Centro Studi Assomet indicates limited reductions in the production of aluminium semis compared to forecasts issued at the beginning of the health emergency in the first months of last year
The Italian aluminium sector and, more specifically, the semis sector recorded a consistent upswing starting from July 2020, which then consolidated in the last months of the year, leading to decreases of around 5%, much better than what was expected during the hard lockdown months. The general sentiment among market participants is currently positive, thanks to good order coverage and a total recovery in productivity, which was initially thought to be related to the accumulation of past orders, but which actually seems to be continuing, taking the form of a real recovery. The most pronounced decreases have affected production linked to the automotive sector and, to a lesser extent, to the building industry, which, however, in recent months has seen an increase in demand for semis due, above all, to the “110% Superbonus”, aimed at relaunching the construction sector. The trend is different for those companies whose production is destined for the packaging and pharmaceutical sectors, which have recorded positive values throughout the year, both because there has been no interruption in activity as they are linked to basic needs, and because of the drop in imports from China.
Extrusions and rolled products
According to data collected and processed by Assomet, the Italian production of aluminium semis in 2020 consolidated at 1,177,000 tons produced, with a negative variation of 4.4% compared to 2019. The extrusions sector recorded a decrease of 5.1% compared to 2019 values thanks to the strong recovery in the second half of the year, in spite of the forced shutdowns related to the health emergency and despite having started 2020 with widespread uncertainty among operators, recovering from a 2019 already in decline. National production of extrusions thus amounts to 566,300 tons (597,000 in 2019). Apparent consumption of extruded products in Italy amounts to about 415,000 tons, -2.6% compared to the values of the previous year. The decrease is more limited because exports have recorded a more marked decline with respect to imports, due to the difficulties of the historical moment we are experiencing for trade. Imports of extruded products should settle at about 72 thousand tons (at the moment Istat data are available until November 2020), with a reduction of about 4%, while exports should exceed 220 thousand tons (-9%), highlighting the importance of foreign markets for this sector. As regards the production of aluminium rolled products, the decrease did not exceed 4.3%, mainly due to the difficulties experienced by the transport sector, while packaging and pharmaceuticals, as already described, continued to drive the sector even during the most critical months of the pandemic. National production amounted to 583,100 tons. In this case the reductions are more marked for both imported and exported quantities, which are expected to amount to 285 thousand tons (-13%) and 305 thousand tons (-14%) respectively. The resulting apparent consumption thus shows a decrease of 3%, with 565 thousand tons of rolled products used in Italy.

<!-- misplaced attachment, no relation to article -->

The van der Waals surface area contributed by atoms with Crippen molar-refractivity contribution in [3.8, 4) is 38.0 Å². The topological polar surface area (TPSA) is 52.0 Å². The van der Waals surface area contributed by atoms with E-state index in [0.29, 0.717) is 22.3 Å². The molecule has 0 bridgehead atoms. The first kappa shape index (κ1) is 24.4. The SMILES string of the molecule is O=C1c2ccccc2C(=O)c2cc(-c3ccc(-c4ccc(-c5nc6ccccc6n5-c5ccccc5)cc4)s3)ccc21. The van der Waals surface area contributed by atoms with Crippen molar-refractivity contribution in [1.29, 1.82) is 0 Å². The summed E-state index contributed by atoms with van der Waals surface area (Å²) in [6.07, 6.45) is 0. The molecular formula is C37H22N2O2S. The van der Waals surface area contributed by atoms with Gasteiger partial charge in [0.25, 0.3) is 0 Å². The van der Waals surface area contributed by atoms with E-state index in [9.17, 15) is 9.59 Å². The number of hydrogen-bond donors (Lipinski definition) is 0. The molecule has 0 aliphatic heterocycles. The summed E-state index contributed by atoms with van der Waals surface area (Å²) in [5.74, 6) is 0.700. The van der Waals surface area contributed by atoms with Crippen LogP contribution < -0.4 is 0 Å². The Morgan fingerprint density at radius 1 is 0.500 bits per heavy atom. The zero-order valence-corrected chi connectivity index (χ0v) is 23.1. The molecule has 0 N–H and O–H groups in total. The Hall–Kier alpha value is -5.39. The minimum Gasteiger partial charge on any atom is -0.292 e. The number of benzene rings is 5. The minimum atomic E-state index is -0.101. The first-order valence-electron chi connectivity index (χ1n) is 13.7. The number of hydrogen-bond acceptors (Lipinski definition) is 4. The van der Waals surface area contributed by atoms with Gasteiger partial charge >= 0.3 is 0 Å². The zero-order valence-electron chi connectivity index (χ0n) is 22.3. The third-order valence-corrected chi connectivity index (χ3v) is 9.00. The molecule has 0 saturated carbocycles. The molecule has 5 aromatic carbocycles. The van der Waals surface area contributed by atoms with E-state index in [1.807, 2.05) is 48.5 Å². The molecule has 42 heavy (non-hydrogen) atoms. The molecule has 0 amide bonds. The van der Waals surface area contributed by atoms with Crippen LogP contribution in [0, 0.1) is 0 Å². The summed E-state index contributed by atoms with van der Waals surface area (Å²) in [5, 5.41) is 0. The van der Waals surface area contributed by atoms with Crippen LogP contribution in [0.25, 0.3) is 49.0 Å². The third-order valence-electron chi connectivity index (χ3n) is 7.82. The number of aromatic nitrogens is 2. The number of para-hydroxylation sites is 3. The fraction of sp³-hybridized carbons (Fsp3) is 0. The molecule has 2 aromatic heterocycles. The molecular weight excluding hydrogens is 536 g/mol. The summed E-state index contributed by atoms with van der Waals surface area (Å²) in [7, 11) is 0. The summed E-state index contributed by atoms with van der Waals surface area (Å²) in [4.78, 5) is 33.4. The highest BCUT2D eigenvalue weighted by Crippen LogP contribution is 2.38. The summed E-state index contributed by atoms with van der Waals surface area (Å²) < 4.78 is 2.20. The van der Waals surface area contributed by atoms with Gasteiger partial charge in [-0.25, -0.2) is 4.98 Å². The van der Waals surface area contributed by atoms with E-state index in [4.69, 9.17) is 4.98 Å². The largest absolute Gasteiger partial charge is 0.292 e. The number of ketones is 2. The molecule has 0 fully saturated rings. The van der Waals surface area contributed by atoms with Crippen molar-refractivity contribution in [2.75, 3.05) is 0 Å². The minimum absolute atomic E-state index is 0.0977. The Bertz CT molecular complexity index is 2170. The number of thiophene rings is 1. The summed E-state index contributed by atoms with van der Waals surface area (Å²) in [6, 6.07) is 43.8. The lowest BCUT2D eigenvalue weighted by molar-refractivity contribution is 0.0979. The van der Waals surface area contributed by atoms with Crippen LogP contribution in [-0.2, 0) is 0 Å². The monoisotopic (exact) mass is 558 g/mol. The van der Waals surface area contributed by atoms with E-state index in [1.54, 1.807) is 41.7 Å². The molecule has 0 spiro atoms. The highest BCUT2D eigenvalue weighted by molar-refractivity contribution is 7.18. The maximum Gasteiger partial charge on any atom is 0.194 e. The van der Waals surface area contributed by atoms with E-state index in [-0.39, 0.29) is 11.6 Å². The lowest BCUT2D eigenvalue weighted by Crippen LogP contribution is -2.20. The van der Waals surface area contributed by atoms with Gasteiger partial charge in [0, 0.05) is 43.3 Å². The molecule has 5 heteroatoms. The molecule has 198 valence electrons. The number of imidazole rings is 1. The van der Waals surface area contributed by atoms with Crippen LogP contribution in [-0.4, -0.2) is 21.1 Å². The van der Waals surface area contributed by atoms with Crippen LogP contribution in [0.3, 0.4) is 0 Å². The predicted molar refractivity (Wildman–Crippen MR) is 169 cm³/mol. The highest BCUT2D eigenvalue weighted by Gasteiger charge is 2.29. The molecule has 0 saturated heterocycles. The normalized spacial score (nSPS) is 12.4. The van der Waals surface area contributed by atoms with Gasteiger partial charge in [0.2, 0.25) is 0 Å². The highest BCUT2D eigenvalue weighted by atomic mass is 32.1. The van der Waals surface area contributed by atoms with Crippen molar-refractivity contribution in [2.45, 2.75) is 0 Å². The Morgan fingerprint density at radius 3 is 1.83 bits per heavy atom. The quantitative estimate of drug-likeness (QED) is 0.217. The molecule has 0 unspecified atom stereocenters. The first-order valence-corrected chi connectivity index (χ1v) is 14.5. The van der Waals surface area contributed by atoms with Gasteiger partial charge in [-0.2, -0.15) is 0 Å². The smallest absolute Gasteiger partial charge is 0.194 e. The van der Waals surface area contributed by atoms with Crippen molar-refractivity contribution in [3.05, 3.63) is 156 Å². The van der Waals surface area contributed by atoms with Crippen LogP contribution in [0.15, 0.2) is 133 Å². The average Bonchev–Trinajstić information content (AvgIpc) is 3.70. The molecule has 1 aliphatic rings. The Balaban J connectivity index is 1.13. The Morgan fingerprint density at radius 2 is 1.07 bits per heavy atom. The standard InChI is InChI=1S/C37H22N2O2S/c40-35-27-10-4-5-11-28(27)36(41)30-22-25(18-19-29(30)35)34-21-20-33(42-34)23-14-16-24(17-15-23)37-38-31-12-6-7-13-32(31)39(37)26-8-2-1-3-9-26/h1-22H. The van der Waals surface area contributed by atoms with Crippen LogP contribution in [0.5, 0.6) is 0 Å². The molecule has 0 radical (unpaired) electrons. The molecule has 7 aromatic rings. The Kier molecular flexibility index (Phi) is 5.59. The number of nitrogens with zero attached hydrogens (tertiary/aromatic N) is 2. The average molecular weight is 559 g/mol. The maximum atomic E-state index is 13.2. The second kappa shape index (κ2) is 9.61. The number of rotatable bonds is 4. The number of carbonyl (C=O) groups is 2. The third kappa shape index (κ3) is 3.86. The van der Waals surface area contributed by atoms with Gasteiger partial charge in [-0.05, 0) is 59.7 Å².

Another fundamental sector of the Italian aluminium market, that of foundry alloys, contrary to semi-finished products, has not recovered the strong reductions recorded in the lockdown months: national production stands at 570,300 tonnes, down 18%. However, national consumption shows a heavier reduction, around 27%, as a substantial quantity of ingots was exported: exports increased by around 8-10% compared to 2019 (around 290 thousand tons). Imports, on the other hand, recorded a decrease of 19%, with about 160 thousand tons. Aluminium prices experienced two very different periods in 2020, influenced by the evolution of the health emergency. From the beginning of the year until the height of the pandemic, prices on the London Metal Exchange (LME) recorded declining quotations, collapsing to $1,421 (the lowest level in over four years) in April. Then, in the second half of the year, thanks mainly to reopenings and the unexpected economic boom in China, aluminium reversed its course, reaching its highest point of $2,051 in December. At the end of 2020, premiums were also significantly higher in the US, Europe and Asia, with strong demand and shortages of scrap metal outside China supporting a further increase in demand for the metal. Demand for base metals in China increased as a result of significant government investment to stimulate the economy, particularly aimed at real estate and infrastructure. This has led to strong increases in imports, from bauxite (+14%), to alumina (+205%), but also alloy bars and secondary aluminium ingots: imports have increased from 219,000 tons in 2019 to over one million tons in the first 10 months of 2020. Italy alone exported around 70,000 tons of alloy breads to China in the January-November 2020 period, compared to a value of 4,000 tons exported in the same period of 2019, highlighting the Asian giant’s strong demand for the metal. In contrast, scrap imports fell, mainly due to new rules governing the entry of scrap and waste into China. The same trend is appearing in this first half of 2021, with LME quotations of aluminium alloys continually overtaking High Grade quotations, both of which have been steadily above $2,000 since mid-February.